School of Public Health and Community Medicine

Non Communicable Disease Surveillance and Research Group

International NCD Surveillance and Research Group

Welcome to the home page for the International NCD Surveillance and Research Group

The four major non-communicable diseases (NCD) are cardiovascular diseases, type 2 diabetes mellitus, several cancers, and chronic obstructive lung disease. The major NCDs are responsible for considerable but different patterns of illness and premature mortality in various countries throughout the world. The geographic scope of NCD as an important population heath issue, and causing significant premature mortality, now covers most middle income countries, and some high income and upper low income countries, with both significant increases and decreases in premature mortality from various NCDs over the 20th Century, and to the present time.

The major NCDs are linked through overlapping and inter-acting risk factors related to diet (energy, saturated fat, salt), physical activity, and tobacco and alcohol intake. In association with individual susceptibility, these risk factors produce intermediary conditions of obesity, and raised blood pressure, cholesterol and blood glucose levels. These risk factors are strongly associated with socio-cultural and economic factors, as well as individual behaviour.  

The International NCD Surveillance and Research Group is involved in research, teaching and service aimed at prevention and control of the major NCDs. We conduct research into the causes, prevention and control of morbidity and premature mortality from cardiovascular diseases, diabetes, cancers and chronic obstructive lung disease. This provides essential strategic information needed for design, implementation and evaluation of effective and cost-effective interventions at a population level to reduce morbidity and premature mortality from these illnesses. The main geographic areas of focus have been Pacific Island states, Australia and New Zealand, and comparisons with other countries. The research focus is on tracking trends in NCD risk factors and premature mortality (by cause) at a population level, determining the effects of NCD premature mortality on trends in overall mortality and life expectancy, relating changes in risk factors to changes in mortality, and modelling likely effects of various types of population interventions on premature mortality and morbidity. Research is funded through successful research grant applications and consultancy contracts.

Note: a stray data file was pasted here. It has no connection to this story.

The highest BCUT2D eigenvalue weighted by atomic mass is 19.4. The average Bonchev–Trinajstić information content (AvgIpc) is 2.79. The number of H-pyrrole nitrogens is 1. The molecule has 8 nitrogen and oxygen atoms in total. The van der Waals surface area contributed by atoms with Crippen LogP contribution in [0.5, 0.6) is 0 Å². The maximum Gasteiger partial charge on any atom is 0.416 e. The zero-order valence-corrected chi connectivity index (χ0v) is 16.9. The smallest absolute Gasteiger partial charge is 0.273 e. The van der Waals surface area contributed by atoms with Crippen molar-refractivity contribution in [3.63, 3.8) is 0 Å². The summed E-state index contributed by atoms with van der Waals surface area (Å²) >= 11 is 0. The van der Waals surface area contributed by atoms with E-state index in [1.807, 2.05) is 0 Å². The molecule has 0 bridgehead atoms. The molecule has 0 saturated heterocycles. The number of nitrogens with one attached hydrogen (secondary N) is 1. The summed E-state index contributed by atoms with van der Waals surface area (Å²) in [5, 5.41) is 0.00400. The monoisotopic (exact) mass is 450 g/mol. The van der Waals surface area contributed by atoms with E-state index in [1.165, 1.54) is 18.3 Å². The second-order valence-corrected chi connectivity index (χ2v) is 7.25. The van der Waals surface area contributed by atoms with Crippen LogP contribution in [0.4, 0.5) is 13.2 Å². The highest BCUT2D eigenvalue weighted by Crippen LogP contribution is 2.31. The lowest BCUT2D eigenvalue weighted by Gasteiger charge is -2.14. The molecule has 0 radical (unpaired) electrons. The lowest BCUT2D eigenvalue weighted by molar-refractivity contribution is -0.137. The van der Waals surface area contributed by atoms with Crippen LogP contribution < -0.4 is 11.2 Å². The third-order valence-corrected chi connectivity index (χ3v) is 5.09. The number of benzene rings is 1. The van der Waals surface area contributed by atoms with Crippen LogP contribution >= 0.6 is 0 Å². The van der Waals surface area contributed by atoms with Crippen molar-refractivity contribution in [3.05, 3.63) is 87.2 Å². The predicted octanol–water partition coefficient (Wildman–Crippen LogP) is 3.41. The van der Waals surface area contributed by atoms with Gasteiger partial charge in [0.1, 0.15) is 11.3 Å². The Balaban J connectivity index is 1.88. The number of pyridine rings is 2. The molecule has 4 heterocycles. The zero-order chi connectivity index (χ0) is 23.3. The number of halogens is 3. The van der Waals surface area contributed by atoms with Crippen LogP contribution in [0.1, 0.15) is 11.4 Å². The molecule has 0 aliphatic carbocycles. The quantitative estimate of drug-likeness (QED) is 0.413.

The International NCD Surveillance and Research Group has designed and runs an annual Masters-level short course on ‘Global NCD Control: Population Approaches’ (PHCM9786) during the SPHCM Summer School in November-December which is open to students in the SPHCM UNSW MIPH, MPH and MHM, or from other Masters programs at UNSW and other Universities in Australia and elsewhere, and to non-enrolled participants from Australia and New Zealand, and the Asia and Pacific regions. The latter have often been employees of national health departments and regional or international agencies. Further, the NCD group provides input into other taught Masters courses when requested. Members of the International NCD Surveillance and Research Group are also engaged in research teaching, and supervise several candidates enrolled in a PhD, or MPhil or Masters by research, or undertaking research projects as part of their coursework Masters degrees.  
The NCD Surveillance and Research Group provides advice, assistance and consultancy services to national (including Ministries of Health), and regional and international agencies concerning the surveillance and control of NCD in Australia and New Zealand and the Asia Pacific. This includes advice on aspects of surveillance and control of particular NCDs, and participation in expert committees or consultations, and training courses.